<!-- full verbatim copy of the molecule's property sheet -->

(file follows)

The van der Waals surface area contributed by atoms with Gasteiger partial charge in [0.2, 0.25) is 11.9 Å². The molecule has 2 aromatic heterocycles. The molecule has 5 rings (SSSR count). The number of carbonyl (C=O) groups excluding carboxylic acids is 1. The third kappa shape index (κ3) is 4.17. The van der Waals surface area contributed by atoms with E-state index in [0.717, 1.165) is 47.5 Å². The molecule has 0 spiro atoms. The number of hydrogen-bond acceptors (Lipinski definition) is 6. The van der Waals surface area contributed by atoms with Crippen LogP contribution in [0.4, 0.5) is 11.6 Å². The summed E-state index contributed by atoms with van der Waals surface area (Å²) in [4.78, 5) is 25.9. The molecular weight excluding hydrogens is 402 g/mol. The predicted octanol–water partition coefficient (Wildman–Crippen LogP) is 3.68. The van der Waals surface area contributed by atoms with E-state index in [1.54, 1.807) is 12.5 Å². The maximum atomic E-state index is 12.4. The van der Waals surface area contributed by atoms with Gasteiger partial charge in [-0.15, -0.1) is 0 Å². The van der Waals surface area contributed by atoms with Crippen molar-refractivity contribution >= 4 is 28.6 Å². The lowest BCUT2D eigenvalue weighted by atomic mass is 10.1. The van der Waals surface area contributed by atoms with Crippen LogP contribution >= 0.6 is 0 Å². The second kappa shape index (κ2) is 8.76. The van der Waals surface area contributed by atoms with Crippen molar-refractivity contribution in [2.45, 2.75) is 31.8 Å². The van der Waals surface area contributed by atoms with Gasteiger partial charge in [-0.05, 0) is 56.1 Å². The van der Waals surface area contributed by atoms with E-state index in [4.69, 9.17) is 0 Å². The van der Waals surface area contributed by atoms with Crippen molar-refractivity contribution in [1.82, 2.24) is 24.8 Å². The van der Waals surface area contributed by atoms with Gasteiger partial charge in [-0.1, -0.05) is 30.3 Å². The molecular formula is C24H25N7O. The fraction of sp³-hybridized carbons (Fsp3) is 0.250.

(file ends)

The van der Waals surface area contributed by atoms with Gasteiger partial charge in [0.2, 0.25) is 11.9 Å². The molecule has 2 aromatic heterocycles. The molecule has 5 rings (SSSR count). The number of carbonyl (C=O) groups excluding carboxylic acids is 1. The third kappa shape index (κ3) is 4.17. The van der Waals surface area contributed by atoms with E-state index in [0.717, 1.165) is 47.5 Å². The molecule has 0 spiro atoms. The number of hydrogen-bond acceptors (Lipinski definition) is 6. The van der Waals surface area contributed by atoms with Crippen LogP contribution in [0.4, 0.5) is 11.6 Å². The summed E-state index contributed by atoms with van der Waals surface area (Å²) in [4.78, 5) is 25.9. The molecular weight excluding hydrogens is 402 g/mol. The predicted octanol–water partition coefficient (Wildman–Crippen LogP) is 3.68. The van der Waals surface area contributed by atoms with E-state index in [1.54, 1.807) is 12.5 Å². The maximum atomic E-state index is 12.4. The van der Waals surface area contributed by atoms with Gasteiger partial charge in [-0.15, -0.1) is 0 Å². The van der Waals surface area contributed by atoms with Crippen molar-refractivity contribution >= 4 is 28.6 Å². The lowest BCUT2D eigenvalue weighted by atomic mass is 10.1. The van der Waals surface area contributed by atoms with Crippen LogP contribution >= 0.6 is 0 Å². The second kappa shape index (κ2) is 8.76. The van der Waals surface area contributed by atoms with Crippen molar-refractivity contribution in [2.45, 2.75) is 31.8 Å². The van der Waals surface area contributed by atoms with Gasteiger partial charge in [-0.05, 0) is 56.1 Å². The van der Waals surface area contributed by atoms with E-state index in [4.69, 9.17) is 0 Å². The van der Waals surface area contributed by atoms with Crippen molar-refractivity contribution in [1.82, 2.24) is 24.8 Å². The van der Waals surface area contributed by atoms with Gasteiger partial charge in [-0.1, -0.05) is 30.3 Å². The molecular formula is C24H25N7O. The fraction of sp³-hybridized carbons (Fsp3) is 0.250.